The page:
- Its length is 1.5 m. It’s main function is elimination of food.
- No enzymatic action takes place in the colon.
- 90% of the water coming from the small intestines get absorbed in the colon
- The colon has a population of good and bad bacteria (flora).
- In a healthy colon there is harmony between the good and bad bacteria, a sick colon is a health hazard
- K and B vitamins, which are secreted by bacteria, get absorbed in the colon
Liver, Gall Bladder and Pancreas
Liver Main Functions
- Responsible for synthesizing glucose, vitamins and minerals
- Detoxes toxins
- Transforms glycogen, fat and proteins into glucose and vice versa
- Stores A,D,E,K,B12 vitamins
- The liver produces bile which is needed for emulsifying fats.
How to enhance liver function
- Low fat diet
- Avoid alcohol
- Eliminate negative emotions such as hate, envy and jealousy
Internal and external excreting gland
- Hydroxyl Ions are released via the pancreatic duct to raise the pH from 1-2 to 7.6-7.8
- Digestive enzymes are made and released into the duodenum
- Insulin is released to help deliver glucose into the cells and reduce blood sugar.
How to enhance Pancreatic Function
- Limit consumption of simple carbs, i.e. white sugar, white flower, white rice
- Consume more enzyme rich foods such as raw fruits, vegetables, seeds, and sprouts.
- Select foods with a low glycemic index
- Use digestive fibers(25-30 gr daily)
Each gr of carbohydrates gives us 4 calories. Carbs turn into glucose(sugar) which is a source of energy to the body (for brain function, for nervous system, muscles, heart, liver)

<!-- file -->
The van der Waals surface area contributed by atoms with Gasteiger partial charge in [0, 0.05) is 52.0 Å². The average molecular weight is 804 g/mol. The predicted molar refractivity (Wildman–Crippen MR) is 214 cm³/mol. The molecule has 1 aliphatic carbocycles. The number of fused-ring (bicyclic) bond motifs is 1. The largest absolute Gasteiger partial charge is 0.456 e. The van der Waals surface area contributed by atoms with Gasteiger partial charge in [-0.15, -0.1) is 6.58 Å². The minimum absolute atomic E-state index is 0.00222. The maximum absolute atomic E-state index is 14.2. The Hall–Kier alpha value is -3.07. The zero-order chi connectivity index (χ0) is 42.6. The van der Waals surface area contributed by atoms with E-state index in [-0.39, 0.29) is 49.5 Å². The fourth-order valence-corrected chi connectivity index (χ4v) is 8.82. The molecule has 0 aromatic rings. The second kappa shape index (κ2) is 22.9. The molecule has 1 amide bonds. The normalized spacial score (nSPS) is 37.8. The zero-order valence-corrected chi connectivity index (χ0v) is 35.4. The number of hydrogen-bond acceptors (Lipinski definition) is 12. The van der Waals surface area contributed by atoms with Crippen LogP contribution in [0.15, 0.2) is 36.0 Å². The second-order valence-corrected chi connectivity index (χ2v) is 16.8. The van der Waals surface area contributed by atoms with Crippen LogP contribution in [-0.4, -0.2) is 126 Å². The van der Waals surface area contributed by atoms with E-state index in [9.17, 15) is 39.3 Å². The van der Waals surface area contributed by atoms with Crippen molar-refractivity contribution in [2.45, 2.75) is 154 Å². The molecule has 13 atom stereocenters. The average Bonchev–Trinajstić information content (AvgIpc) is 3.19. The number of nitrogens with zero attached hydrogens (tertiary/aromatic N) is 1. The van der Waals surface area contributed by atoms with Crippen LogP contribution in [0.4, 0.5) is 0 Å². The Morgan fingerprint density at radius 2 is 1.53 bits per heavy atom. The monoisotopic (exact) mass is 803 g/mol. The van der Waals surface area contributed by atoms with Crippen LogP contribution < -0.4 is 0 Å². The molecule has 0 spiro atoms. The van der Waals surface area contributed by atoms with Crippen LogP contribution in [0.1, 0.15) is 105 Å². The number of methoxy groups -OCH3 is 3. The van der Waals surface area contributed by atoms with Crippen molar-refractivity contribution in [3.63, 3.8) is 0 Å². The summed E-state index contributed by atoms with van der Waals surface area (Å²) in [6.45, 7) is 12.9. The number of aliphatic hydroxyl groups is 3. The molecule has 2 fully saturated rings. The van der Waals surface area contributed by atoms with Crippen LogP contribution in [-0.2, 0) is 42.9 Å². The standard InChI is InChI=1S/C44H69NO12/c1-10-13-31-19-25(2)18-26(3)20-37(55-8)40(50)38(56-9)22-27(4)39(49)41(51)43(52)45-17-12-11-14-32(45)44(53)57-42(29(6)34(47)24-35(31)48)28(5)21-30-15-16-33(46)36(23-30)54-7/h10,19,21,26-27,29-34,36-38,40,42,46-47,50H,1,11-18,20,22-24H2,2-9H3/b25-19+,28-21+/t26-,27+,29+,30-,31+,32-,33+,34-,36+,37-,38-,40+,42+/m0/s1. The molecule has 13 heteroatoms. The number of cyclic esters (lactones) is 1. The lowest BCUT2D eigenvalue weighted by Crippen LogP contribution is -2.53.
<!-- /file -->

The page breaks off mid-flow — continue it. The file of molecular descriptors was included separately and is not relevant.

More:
- Found in vegetables, whole grains, legumes, seeds and nuts.
- A healthy ratio in the diet should be: 65% carbs, 20% proteins,15% fat.
- Consuming complex carbohydrates results in a prolonged digestive process in which sugar level in the blood remains steady. This stability contributes to a feeling of fullness
- Too many carbohydrates turn into fat.
- Sugar, honey, jam, chocolate and fruits get absorbed fast
- Sugar is present not only in carbonated drinks or cakes, but in many food items
- Even foods which don’t have a sweet taste contain sugar, such as raw apples, milk and dairy products as well as orange and grapefruit juice.
- The average person consumes 60kg sugar per year
Dangers from Sugar
- Sugar depletes the body from minerals
- Sugar causes a rise in adrenalin level
Diseases from sugar
High Cholesterol and triglycerides, diabetes, tooth decay, cardio vascular disease, emotional imbalance, hypertension and especially craving for more food (due to overactive insulin)
We obtain protein from two sources: from plants and from animals
Protein’s main function
- Building and reconstructing of tissues
- Building immune cells which fight infections
- Transporting of food and oxygen in the blood to and from the cells
- Regulating the water, acidity/alkalinity levels
- Regulating metabolism and turning food into energy
Proteins are built from amino acids, which carry nitrogen (vital for life)
There are 22 amino acids 13 are non essential and 9 are essential.(which means, we have to take them in from food)
Examples of complete protein (meat, chicken, fish, legumes+ whole grains, soy, pumpkin seeds)